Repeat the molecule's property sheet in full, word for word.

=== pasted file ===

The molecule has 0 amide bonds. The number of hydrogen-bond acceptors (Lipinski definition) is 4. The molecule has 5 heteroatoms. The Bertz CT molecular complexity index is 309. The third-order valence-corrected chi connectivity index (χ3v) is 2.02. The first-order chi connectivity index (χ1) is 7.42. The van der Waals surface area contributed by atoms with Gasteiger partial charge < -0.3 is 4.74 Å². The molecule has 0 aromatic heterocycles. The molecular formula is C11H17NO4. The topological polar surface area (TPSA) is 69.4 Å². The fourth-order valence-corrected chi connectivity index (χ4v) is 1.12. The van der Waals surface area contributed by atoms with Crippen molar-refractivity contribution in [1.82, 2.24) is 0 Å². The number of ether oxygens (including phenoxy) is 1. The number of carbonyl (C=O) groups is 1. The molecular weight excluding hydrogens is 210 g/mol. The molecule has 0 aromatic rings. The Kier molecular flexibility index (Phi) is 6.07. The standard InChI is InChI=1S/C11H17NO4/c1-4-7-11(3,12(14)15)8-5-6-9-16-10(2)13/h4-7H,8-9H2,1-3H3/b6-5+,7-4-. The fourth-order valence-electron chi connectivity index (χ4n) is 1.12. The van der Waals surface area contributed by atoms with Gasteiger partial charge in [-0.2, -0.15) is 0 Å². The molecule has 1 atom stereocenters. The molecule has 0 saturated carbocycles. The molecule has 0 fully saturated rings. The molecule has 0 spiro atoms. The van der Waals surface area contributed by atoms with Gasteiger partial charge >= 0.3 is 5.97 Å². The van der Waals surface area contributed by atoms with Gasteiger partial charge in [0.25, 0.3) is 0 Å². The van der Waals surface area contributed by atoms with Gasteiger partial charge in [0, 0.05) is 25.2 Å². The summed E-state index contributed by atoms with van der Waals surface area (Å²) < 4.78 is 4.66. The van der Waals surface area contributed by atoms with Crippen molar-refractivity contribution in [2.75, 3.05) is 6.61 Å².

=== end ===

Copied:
The molecule has 0 amide bonds. The number of hydrogen-bond acceptors (Lipinski definition) is 4. The molecule has 5 heteroatoms. The Bertz CT molecular complexity index is 309. The third-order valence-corrected chi connectivity index (χ3v) is 2.02. The first-order chi connectivity index (χ1) is 7.42. The van der Waals surface area contributed by atoms with Gasteiger partial charge < -0.3 is 4.74 Å². The molecule has 0 aromatic heterocycles. The molecular formula is C11H17NO4. The topological polar surface area (TPSA) is 69.4 Å². The fourth-order valence-corrected chi connectivity index (χ4v) is 1.12. The van der Waals surface area contributed by atoms with Crippen molar-refractivity contribution in [1.82, 2.24) is 0 Å². The number of ether oxygens (including phenoxy) is 1. The number of carbonyl (C=O) groups is 1. The molecular weight excluding hydrogens is 210 g/mol. The molecule has 0 aromatic rings. The Kier molecular flexibility index (Phi) is 6.07. The standard InChI is InChI=1S/C11H17NO4/c1-4-7-11(3,12(14)15)8-5-6-9-16-10(2)13/h4-7H,8-9H2,1-3H3/b6-5+,7-4-. The fourth-order valence-electron chi connectivity index (χ4n) is 1.12. The van der Waals surface area contributed by atoms with Gasteiger partial charge in [-0.2, -0.15) is 0 Å². The molecule has 1 atom stereocenters. The molecule has 0 saturated carbocycles. The molecule has 0 fully saturated rings. The molecule has 0 spiro atoms. The van der Waals surface area contributed by atoms with Gasteiger partial charge >= 0.3 is 5.97 Å². The van der Waals surface area contributed by atoms with Gasteiger partial charge in [0.25, 0.3) is 0 Å². The van der Waals surface area contributed by atoms with Gasteiger partial charge in [0, 0.05) is 25.2 Å². The summed E-state index contributed by atoms with van der Waals surface area (Å²) < 4.78 is 4.66. The van der Waals surface area contributed by atoms with Crippen molar-refractivity contribution in [2.75, 3.05) is 6.61 Å².